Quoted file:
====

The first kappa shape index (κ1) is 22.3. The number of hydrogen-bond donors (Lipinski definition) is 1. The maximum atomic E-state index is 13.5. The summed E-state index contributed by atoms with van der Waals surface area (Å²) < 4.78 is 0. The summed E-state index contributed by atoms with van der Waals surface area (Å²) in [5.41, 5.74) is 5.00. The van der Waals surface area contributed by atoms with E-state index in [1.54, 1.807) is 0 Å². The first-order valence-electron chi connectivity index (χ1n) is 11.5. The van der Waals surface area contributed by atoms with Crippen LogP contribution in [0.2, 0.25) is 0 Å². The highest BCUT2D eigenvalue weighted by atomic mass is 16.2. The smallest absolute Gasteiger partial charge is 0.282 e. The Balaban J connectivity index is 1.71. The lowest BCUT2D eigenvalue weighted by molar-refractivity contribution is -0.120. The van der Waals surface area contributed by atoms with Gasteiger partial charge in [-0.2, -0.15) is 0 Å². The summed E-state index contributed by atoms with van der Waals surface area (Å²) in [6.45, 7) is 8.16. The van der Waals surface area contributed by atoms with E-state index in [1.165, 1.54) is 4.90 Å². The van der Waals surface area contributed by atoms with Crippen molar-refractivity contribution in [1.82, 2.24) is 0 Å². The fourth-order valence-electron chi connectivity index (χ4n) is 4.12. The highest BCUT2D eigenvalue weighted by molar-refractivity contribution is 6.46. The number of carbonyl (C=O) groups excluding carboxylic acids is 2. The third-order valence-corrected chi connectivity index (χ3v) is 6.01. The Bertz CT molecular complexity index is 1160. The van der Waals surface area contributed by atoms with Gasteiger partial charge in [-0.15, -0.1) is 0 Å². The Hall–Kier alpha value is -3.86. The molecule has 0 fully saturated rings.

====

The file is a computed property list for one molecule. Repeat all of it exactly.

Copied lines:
The first kappa shape index (κ1) is 22.3. The number of hydrogen-bond donors (Lipinski definition) is 1. The maximum atomic E-state index is 13.5. The summed E-state index contributed by atoms with van der Waals surface area (Å²) < 4.78 is 0. The summed E-state index contributed by atoms with van der Waals surface area (Å²) in [5.41, 5.74) is 5.00. The van der Waals surface area contributed by atoms with E-state index in [1.54, 1.807) is 0 Å². The first-order valence-electron chi connectivity index (χ1n) is 11.5. The van der Waals surface area contributed by atoms with Crippen LogP contribution in [0.2, 0.25) is 0 Å². The highest BCUT2D eigenvalue weighted by atomic mass is 16.2. The smallest absolute Gasteiger partial charge is 0.282 e. The Balaban J connectivity index is 1.71. The lowest BCUT2D eigenvalue weighted by molar-refractivity contribution is -0.120. The van der Waals surface area contributed by atoms with Gasteiger partial charge in [-0.2, -0.15) is 0 Å². The summed E-state index contributed by atoms with van der Waals surface area (Å²) in [6.45, 7) is 8.16. The van der Waals surface area contributed by atoms with E-state index in [1.165, 1.54) is 4.90 Å². The van der Waals surface area contributed by atoms with Crippen molar-refractivity contribution in [1.82, 2.24) is 0 Å². The fourth-order valence-electron chi connectivity index (χ4n) is 4.12. The highest BCUT2D eigenvalue weighted by molar-refractivity contribution is 6.46. The number of carbonyl (C=O) groups excluding carboxylic acids is 2. The third-order valence-corrected chi connectivity index (χ3v) is 6.01. The Bertz CT molecular complexity index is 1160. The van der Waals surface area contributed by atoms with Gasteiger partial charge in [-0.15, -0.1) is 0 Å². The Hall–Kier alpha value is -3.86. The molecule has 0 fully saturated rings.